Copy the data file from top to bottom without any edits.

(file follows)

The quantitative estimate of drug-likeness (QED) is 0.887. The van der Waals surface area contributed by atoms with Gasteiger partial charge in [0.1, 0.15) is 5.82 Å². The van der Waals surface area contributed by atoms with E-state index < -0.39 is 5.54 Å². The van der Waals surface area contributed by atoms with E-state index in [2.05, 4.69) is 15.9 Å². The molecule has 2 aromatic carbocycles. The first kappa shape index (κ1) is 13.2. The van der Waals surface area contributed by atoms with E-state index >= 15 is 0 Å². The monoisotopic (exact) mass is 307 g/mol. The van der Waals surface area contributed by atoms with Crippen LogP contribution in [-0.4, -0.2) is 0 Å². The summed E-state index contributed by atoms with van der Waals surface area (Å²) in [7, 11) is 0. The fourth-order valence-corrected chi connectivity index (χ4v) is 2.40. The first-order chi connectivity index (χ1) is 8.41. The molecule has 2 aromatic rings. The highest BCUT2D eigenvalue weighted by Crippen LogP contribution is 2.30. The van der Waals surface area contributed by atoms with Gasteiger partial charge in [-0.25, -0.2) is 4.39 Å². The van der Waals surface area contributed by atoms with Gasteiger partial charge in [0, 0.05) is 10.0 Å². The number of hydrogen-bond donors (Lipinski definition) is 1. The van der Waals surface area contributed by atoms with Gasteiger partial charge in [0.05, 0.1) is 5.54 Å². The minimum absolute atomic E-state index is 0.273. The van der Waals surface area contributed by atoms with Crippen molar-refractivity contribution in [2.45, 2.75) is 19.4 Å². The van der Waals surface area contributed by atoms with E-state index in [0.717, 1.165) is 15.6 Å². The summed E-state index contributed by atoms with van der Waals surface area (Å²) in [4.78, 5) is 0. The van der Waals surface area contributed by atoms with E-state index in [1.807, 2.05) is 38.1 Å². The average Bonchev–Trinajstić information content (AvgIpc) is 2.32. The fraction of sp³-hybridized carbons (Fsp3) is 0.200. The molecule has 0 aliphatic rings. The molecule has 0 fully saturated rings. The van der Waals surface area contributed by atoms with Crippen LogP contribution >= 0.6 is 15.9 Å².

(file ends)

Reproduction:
The quantitative estimate of drug-likeness (QED) is 0.887. The van der Waals surface area contributed by atoms with Gasteiger partial charge in [0.1, 0.15) is 5.82 Å². The van der Waals surface area contributed by atoms with E-state index < -0.39 is 5.54 Å². The van der Waals surface area contributed by atoms with E-state index in [2.05, 4.69) is 15.9 Å². The molecule has 2 aromatic carbocycles. The first kappa shape index (κ1) is 13.2. The van der Waals surface area contributed by atoms with E-state index >= 15 is 0 Å². The monoisotopic (exact) mass is 307 g/mol. The van der Waals surface area contributed by atoms with Crippen LogP contribution in [-0.4, -0.2) is 0 Å². The summed E-state index contributed by atoms with van der Waals surface area (Å²) in [7, 11) is 0. The fourth-order valence-corrected chi connectivity index (χ4v) is 2.40. The first-order chi connectivity index (χ1) is 8.41. The molecule has 2 aromatic rings. The highest BCUT2D eigenvalue weighted by Crippen LogP contribution is 2.30. The van der Waals surface area contributed by atoms with Gasteiger partial charge in [-0.25, -0.2) is 4.39 Å². The van der Waals surface area contributed by atoms with Gasteiger partial charge in [0, 0.05) is 10.0 Å². The number of hydrogen-bond donors (Lipinski definition) is 1. The van der Waals surface area contributed by atoms with Gasteiger partial charge in [0.05, 0.1) is 5.54 Å². The minimum absolute atomic E-state index is 0.273. The van der Waals surface area contributed by atoms with Crippen molar-refractivity contribution in [2.45, 2.75) is 19.4 Å². The van der Waals surface area contributed by atoms with E-state index in [0.717, 1.165) is 15.6 Å². The summed E-state index contributed by atoms with van der Waals surface area (Å²) in [4.78, 5) is 0. The van der Waals surface area contributed by atoms with E-state index in [1.807, 2.05) is 38.1 Å². The average Bonchev–Trinajstić information content (AvgIpc) is 2.32. The fraction of sp³-hybridized carbons (Fsp3) is 0.200. The molecule has 0 aliphatic rings. The molecule has 0 fully saturated rings. The van der Waals surface area contributed by atoms with Crippen LogP contribution >= 0.6 is 15.9 Å².